Sometimes, simple words of reassurance can be enough to stop someone from taking their own life. In 2008, Jonny Benjamin was preparing to take his own life on London Bridge, when a stranger stopped to talk to him. The stranger – later revealed as Neil Laybourn – stopped, and told Jonny ‘it will get better mate, you will get better’. These few compassionate words from a stranger were enough to ‘burst the bubble of that world (he) was in.’
Once you have initiated contact with one of these small talk starters, encourage them to keep talking.
Try to move the conversation somewhere safe and quiet, like a bench. By listening to what they have to say, and repeating it back to them, you can help to make them feel heard and understood.
Once they are safe, ask them if there is someone you can call for them – such as a family member, close friend, or a crisis line. If you feel it is necessary, you can also call the emergency services on 999.
If the person is unresponsive when you first try to talk to them, try not to be put off. Give them some time, before trying to talk to them again. Ensure you stay near them, within their eyeline, and be patient. Sometimes, when people are in emotional turmoil, they feel disconnected from the world around them, and it might take them some time to realise you are there.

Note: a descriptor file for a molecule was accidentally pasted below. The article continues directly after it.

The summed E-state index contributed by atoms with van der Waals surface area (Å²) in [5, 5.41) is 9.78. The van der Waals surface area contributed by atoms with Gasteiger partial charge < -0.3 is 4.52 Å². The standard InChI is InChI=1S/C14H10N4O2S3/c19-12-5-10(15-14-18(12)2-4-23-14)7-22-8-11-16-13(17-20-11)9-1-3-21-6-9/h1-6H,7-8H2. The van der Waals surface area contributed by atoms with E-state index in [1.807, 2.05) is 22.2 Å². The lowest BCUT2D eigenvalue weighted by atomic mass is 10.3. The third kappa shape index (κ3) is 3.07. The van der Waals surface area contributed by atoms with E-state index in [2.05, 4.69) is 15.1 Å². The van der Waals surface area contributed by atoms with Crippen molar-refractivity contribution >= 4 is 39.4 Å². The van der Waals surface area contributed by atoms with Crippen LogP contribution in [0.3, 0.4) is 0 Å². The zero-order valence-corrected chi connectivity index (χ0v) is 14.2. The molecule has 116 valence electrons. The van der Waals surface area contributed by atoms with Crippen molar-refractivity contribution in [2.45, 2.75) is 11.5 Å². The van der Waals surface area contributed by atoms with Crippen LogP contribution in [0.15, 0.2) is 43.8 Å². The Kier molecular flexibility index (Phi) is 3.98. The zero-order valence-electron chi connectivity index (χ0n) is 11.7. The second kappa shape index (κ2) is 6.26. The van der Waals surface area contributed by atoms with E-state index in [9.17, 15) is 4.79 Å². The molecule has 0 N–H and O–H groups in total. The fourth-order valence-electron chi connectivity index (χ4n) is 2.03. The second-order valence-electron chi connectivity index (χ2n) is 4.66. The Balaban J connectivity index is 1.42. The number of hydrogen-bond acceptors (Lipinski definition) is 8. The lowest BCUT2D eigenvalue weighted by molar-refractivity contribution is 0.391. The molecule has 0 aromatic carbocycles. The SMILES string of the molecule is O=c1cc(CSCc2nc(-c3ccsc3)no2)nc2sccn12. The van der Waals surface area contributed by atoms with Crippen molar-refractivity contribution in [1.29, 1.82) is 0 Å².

If the person in need behaves aggressively to you, or is defensive, make sure you also keep your own safety and wellbeing in mind when interacting with them. You can either wait for them to calm down, and try talking to them again, or you can find someone to help you.
If you don’t feel safe approaching them, you should call emergency services.
Remember, there is no such thing as the wrong thing to say when talking to someone in need. No matter how you initiate a conversation with someone, you are doing the right thing in approaching them. Just do your best and trust your instincts.
In certain situations, you might call a crisis line on behalf of the person in need. These lines are free to use and available to anyone who might need them.
Call 116 123 (24hr)
Campaign Against Living Miserably (CALM)
Call 0800 58 58 58 (5pm – 12am daily)
Visit the webchat page
0300 123 3393
Text 86463 (weekdays from 9am-6pm)
(for people under 35)
Call 0800 068 41 41 (9am – 12am)
Text 07860 039967
You can make a huge difference to the life of someone in need by talking to them, but the experience may also take its toll on you. You might feel quite overwhelmed afterwards.
If you feel the need to talk to someone about what you have experienced, you can also call the Samaritans on 116 123.
If you are a foster carer with Compass, you’re never alone. You can reach out to your support team for further guidance. Get in touch to find out more about becoming a foster carer with Compass Fostering.
Your well-being as a carer is one of our top priorities.